Twinkling stars may inspire poets, but the distortions caused as starlight passes through the atmosphere are a headache for astronomers. Soon, thanks to adaptive-optics technology, scientists may get an unprecedented view of the heavens. Developed so the military could hit missiles with laser weapons, the technology uses computers and sensors to detect how light is being distorted, then special flexible mirrors to compensate for the distortions.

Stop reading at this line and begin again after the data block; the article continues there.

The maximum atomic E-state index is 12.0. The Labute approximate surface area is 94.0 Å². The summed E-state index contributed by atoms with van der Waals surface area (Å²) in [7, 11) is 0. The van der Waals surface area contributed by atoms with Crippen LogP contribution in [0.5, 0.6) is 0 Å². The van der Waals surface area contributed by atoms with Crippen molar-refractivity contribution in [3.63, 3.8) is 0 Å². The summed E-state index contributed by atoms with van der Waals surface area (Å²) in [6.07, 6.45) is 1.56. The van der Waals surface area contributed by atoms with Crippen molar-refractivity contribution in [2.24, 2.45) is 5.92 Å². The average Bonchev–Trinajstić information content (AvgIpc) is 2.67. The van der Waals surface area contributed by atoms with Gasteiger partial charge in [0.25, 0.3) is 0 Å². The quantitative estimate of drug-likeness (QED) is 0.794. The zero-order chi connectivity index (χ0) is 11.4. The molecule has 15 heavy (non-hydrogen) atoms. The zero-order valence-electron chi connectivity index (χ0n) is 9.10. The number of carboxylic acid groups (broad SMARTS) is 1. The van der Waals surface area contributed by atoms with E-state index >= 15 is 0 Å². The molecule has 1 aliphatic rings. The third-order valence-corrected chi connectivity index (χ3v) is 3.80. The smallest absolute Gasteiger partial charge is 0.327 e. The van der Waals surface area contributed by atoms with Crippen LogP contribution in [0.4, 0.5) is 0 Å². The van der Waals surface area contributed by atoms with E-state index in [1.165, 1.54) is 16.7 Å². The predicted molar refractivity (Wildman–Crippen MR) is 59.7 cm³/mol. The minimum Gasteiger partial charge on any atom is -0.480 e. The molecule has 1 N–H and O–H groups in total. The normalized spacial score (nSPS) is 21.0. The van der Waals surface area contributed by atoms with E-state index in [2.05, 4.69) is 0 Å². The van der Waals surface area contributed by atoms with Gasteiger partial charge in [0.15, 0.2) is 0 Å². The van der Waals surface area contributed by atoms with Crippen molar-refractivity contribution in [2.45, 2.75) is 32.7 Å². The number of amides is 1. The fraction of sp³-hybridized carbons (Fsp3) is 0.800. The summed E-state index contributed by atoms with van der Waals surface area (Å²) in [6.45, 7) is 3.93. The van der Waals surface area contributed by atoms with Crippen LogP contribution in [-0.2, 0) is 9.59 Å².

Scientists at Georgia State University and Georgia Institute of Technology are designing an adaptive-optics observatory consisting of seven small telescopes in a Y-shaped array. Besides correcting for atmospheric distortion, computers will combine the seven images to achieve the resolution of a telescope a quarter-mile across. That would enable astronomers to see details 5,000 times smaller than with the best ground-based telescopes--and even 150 times better than the Hubble space telescope was designed to provide. The cost? Roughly $10 million, or less than 1% of the Hubble's price. Scientists say the observatory could be operating in New Mexico's Sacramento Mountains by late 1995.